reviewed by Troy Martin
This isn’t a spy drama. Ian McEwan’s Sweet Tooth is more than a novel of London or the 1970s. It’s bound with literary references, but you do not need a companion to English literature to enjoy this novel. That is the most startling effect of Sweet Tooth; it’s a serious read, while being a fun read. That consistent desire of the novelist: to be taken seriously, while also being a joy to read, while not being Dan Brown. Our narrator Serena Frome is living multiple lives. A daughter, a sister, a worker, a lover: ‘Civilisation threatened by nuclear war, and I am brooding about a stranger who caressed my palm with his thumb. Monstrous solipsism’.
In all my love for McEwan’s work, he does two things better than most writers: tension (see Child in Time) and sex (think the library scene in Atonement or the newlyweds in On Chesil Beach). Serena—her vocabulary and perception—is the most fascinating aspect of Sweet Tooth. Serena feels like our host, with liberties and no desire to hide from her faults. As a low level officer with MI5, with just a third in Mathematics from Cambridge, she is given a task: convince a promising writer to accept that the Freedom International Foundation will pay to publish his work. Of course, a certain type of work is required, one that confirms the supreme nature of capitalism, one that confirms the status quo. This status quo is elegantly layered in the novel, one of brownouts and blackouts to save electricity, unions as rebels with a cause, the constant real threat of terrorism (yes, it existed before 9/11!) and the soft Cold War that could turn hot. The 1970s wasn’t just sex, drugs and rock and roll.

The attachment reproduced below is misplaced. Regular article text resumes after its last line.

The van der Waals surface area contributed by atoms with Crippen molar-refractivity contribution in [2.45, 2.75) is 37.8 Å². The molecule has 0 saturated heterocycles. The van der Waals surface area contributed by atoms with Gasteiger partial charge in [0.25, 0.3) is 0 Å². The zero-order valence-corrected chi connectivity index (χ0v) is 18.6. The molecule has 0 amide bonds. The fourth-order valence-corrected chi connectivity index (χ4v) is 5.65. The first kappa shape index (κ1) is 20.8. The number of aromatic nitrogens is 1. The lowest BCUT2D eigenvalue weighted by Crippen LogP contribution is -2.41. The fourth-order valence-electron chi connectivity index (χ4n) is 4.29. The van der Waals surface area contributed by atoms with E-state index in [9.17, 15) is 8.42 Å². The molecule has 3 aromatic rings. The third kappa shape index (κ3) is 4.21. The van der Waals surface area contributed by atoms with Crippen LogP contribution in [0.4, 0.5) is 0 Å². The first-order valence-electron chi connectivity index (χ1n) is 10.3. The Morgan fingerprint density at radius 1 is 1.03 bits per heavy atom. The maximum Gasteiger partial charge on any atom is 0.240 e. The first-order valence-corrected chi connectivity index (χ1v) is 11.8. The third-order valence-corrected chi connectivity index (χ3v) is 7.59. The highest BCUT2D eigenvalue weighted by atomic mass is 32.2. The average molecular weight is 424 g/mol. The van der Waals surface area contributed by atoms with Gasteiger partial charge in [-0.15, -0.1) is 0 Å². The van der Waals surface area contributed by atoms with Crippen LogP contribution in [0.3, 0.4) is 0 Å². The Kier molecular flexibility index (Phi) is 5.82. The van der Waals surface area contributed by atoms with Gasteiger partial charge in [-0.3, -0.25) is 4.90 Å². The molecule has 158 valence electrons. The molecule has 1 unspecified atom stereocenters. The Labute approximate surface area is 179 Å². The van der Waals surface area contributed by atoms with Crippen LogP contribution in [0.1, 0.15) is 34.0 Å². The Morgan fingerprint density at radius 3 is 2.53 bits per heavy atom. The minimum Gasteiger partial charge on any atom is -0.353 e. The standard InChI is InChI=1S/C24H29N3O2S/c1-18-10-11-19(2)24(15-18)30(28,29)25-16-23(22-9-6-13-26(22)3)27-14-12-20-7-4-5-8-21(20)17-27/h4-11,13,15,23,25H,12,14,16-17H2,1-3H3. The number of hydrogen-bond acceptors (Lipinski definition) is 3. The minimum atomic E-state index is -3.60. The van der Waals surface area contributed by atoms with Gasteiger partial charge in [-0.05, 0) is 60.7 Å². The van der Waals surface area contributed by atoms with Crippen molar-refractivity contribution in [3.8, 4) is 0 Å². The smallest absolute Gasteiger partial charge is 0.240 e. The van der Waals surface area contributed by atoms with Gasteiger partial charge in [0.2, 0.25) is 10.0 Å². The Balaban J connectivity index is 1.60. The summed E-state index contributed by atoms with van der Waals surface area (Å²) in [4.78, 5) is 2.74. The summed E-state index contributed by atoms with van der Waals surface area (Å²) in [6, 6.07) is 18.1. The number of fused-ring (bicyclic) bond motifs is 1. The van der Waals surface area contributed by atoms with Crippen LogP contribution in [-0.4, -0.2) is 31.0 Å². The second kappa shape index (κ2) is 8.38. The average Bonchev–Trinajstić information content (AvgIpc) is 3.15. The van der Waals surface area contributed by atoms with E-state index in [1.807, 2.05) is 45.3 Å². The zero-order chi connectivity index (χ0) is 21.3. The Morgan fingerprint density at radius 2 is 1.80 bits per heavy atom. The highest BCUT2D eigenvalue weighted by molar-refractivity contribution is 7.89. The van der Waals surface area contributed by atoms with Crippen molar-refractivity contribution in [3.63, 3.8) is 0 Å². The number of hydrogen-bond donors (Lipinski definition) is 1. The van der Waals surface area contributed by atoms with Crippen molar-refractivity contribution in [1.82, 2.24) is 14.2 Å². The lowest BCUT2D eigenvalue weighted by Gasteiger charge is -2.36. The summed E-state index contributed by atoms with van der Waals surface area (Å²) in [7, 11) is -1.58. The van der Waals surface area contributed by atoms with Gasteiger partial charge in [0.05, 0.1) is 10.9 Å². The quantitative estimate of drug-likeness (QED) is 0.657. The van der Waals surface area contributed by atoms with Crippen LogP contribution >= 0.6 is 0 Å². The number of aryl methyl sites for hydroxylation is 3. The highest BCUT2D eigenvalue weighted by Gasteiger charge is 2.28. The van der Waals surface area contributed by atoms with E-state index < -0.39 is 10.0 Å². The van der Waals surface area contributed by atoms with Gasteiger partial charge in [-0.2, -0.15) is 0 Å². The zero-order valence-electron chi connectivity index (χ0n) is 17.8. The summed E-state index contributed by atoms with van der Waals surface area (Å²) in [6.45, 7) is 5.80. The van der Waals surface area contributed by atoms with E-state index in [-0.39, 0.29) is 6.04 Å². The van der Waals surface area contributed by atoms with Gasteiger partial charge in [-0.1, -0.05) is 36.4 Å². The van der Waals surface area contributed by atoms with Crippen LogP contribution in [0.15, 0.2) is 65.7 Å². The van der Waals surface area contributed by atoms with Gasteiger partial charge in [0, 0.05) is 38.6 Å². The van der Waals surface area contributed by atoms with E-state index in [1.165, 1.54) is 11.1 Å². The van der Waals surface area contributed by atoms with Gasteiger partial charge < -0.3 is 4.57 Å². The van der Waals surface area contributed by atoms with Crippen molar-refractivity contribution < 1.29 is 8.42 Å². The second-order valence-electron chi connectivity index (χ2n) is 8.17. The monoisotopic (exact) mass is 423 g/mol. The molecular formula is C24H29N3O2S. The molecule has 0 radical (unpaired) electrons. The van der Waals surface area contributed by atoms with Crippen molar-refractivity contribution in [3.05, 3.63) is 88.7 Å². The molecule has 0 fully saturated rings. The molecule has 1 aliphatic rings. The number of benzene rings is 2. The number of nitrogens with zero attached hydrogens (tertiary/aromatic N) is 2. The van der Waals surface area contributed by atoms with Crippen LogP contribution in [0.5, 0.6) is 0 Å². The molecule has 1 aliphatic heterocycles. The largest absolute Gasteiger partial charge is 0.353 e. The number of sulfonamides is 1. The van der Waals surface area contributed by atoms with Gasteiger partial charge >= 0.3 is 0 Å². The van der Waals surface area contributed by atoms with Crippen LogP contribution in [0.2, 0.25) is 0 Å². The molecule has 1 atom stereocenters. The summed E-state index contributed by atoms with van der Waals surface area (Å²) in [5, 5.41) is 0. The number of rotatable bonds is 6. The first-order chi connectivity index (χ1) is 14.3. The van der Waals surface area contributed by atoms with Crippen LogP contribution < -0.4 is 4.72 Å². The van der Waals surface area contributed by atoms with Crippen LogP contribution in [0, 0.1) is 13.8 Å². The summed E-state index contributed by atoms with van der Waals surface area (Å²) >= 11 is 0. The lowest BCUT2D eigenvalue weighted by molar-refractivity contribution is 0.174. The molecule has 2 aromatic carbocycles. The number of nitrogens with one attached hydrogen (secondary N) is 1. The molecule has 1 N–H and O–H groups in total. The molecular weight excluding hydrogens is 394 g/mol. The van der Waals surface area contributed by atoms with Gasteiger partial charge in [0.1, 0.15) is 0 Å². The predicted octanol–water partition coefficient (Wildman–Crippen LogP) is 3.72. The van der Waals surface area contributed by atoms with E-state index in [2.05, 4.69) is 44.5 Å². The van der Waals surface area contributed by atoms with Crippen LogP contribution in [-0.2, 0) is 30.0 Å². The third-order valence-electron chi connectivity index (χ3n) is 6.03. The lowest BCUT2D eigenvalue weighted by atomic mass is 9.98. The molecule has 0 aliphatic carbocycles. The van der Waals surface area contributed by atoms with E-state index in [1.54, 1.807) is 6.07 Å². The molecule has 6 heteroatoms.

The relationship between Serena and her mentor, Tony, is drawn with exquisite brush strokes. He is worn, literary, confrontational; intellectually challenging. Serena knows that this older married man may not deserve her love: ‘These clever, amoral, inventive, destructive men, single-minded, selfish, emotionally cool, coolly attractive’. But she does love him, and that captures McEwan’s style in one.
Tony parts mid-way through the novel and it’s Serena’s longing, not so much for him, but to know what happened to him, that co-exists with her second life. Her undercover life firstly as a critic then lover of the promising writer Tom Haley becomes the only life she cares for. That first life, Bishop father with a dwindling parish and a mother proud of her daughter’s low level Civil Service job, fades into the background.
McEwan has fun with literary giants and literary awards. The novel does not take itself too seriously, while being a serious novel of style and substance. Imagine, George Orwell ‘helped’ by the secret service to publish Animal Farm or Nineteen Eighty-Four! McEwan, a novelist first joining the insular literary world in the 1970s, why not write of this time again? Particularly when one can write like this.
‘I believed writers were paid to pretend, and where appropriate should make use of the real world, the one we all shared, to give plausibility to whatever they had made up.’
Troy Martin is reading 52 books in 52 weeks.